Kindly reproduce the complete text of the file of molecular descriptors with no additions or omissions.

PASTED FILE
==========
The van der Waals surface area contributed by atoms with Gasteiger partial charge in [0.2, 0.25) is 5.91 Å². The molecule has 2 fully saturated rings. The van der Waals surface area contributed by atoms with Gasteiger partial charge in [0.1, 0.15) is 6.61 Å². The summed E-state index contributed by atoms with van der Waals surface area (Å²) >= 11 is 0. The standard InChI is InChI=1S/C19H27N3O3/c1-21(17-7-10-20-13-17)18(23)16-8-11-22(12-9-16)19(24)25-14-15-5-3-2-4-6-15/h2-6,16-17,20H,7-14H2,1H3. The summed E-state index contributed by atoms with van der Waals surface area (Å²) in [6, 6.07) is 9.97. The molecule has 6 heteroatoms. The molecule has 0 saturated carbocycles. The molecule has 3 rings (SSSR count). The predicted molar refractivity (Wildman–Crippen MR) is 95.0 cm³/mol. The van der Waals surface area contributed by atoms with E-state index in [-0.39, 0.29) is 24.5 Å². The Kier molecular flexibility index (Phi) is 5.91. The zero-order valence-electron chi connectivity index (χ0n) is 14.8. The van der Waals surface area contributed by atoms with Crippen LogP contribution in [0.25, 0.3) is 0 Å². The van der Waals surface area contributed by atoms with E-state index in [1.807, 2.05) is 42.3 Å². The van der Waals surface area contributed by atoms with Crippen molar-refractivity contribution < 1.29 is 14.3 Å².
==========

The van der Waals surface area contributed by atoms with Gasteiger partial charge in [0.2, 0.25) is 5.91 Å². The molecule has 2 fully saturated rings. The van der Waals surface area contributed by atoms with Gasteiger partial charge in [0.1, 0.15) is 6.61 Å². The summed E-state index contributed by atoms with van der Waals surface area (Å²) >= 11 is 0. The standard InChI is InChI=1S/C19H27N3O3/c1-21(17-7-10-20-13-17)18(23)16-8-11-22(12-9-16)19(24)25-14-15-5-3-2-4-6-15/h2-6,16-17,20H,7-14H2,1H3. The summed E-state index contributed by atoms with van der Waals surface area (Å²) in [6, 6.07) is 9.97. The molecule has 6 heteroatoms. The molecule has 0 saturated carbocycles. The molecule has 3 rings (SSSR count). The predicted molar refractivity (Wildman–Crippen MR) is 95.0 cm³/mol. The van der Waals surface area contributed by atoms with E-state index in [-0.39, 0.29) is 24.5 Å². The Kier molecular flexibility index (Phi) is 5.91. The zero-order valence-electron chi connectivity index (χ0n) is 14.8. The van der Waals surface area contributed by atoms with Crippen LogP contribution in [0.25, 0.3) is 0 Å². The van der Waals surface area contributed by atoms with E-state index in [1.807, 2.05) is 42.3 Å². The van der Waals surface area contributed by atoms with Crippen molar-refractivity contribution < 1.29 is 14.3 Å².